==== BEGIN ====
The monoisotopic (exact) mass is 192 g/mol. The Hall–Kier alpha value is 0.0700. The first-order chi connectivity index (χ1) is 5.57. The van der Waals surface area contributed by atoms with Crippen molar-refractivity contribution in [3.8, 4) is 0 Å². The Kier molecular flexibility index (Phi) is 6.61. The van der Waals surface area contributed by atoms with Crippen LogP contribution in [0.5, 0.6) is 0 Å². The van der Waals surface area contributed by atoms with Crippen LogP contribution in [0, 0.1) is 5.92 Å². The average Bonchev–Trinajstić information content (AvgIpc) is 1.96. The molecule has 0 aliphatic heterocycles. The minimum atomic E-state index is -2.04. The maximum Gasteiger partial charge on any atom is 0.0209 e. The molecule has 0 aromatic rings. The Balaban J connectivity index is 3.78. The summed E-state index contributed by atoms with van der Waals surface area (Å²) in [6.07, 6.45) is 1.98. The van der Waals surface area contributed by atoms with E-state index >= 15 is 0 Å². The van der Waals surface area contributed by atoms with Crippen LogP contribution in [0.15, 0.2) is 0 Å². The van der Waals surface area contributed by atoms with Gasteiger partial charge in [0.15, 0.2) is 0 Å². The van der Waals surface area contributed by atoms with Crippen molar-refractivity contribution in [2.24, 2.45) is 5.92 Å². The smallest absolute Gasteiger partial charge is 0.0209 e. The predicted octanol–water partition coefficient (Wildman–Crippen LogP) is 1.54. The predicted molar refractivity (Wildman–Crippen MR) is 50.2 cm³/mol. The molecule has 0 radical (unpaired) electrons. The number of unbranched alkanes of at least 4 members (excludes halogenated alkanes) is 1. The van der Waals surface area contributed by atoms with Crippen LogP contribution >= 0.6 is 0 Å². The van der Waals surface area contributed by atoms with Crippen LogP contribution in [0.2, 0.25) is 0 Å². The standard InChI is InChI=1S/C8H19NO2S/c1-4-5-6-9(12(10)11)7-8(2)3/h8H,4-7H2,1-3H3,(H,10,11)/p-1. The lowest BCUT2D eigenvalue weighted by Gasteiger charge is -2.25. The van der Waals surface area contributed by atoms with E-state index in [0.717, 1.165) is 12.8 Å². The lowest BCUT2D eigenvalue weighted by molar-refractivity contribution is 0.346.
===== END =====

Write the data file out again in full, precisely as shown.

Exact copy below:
The monoisotopic (exact) mass is 192 g/mol. The Hall–Kier alpha value is 0.0700. The first-order chi connectivity index (χ1) is 5.57. The van der Waals surface area contributed by atoms with Crippen molar-refractivity contribution in [3.8, 4) is 0 Å². The Kier molecular flexibility index (Phi) is 6.61. The van der Waals surface area contributed by atoms with Crippen LogP contribution in [0.5, 0.6) is 0 Å². The van der Waals surface area contributed by atoms with Crippen LogP contribution in [0, 0.1) is 5.92 Å². The average Bonchev–Trinajstić information content (AvgIpc) is 1.96. The molecule has 0 aliphatic heterocycles. The minimum atomic E-state index is -2.04. The maximum Gasteiger partial charge on any atom is 0.0209 e. The molecule has 0 aromatic rings. The Balaban J connectivity index is 3.78. The summed E-state index contributed by atoms with van der Waals surface area (Å²) in [6.07, 6.45) is 1.98. The van der Waals surface area contributed by atoms with E-state index >= 15 is 0 Å². The van der Waals surface area contributed by atoms with Crippen LogP contribution in [0.15, 0.2) is 0 Å². The van der Waals surface area contributed by atoms with Gasteiger partial charge in [0.15, 0.2) is 0 Å². The van der Waals surface area contributed by atoms with Crippen molar-refractivity contribution in [2.24, 2.45) is 5.92 Å². The smallest absolute Gasteiger partial charge is 0.0209 e. The predicted octanol–water partition coefficient (Wildman–Crippen LogP) is 1.54. The predicted molar refractivity (Wildman–Crippen MR) is 50.2 cm³/mol. The molecule has 0 radical (unpaired) electrons. The number of unbranched alkanes of at least 4 members (excludes halogenated alkanes) is 1. The van der Waals surface area contributed by atoms with Crippen LogP contribution >= 0.6 is 0 Å². The van der Waals surface area contributed by atoms with Crippen LogP contribution in [0.2, 0.25) is 0 Å². The standard InChI is InChI=1S/C8H19NO2S/c1-4-5-6-9(12(10)11)7-8(2)3/h8H,4-7H2,1-3H3,(H,10,11)/p-1. The lowest BCUT2D eigenvalue weighted by Gasteiger charge is -2.25. The van der Waals surface area contributed by atoms with E-state index in [0.717, 1.165) is 12.8 Å². The lowest BCUT2D eigenvalue weighted by molar-refractivity contribution is 0.346.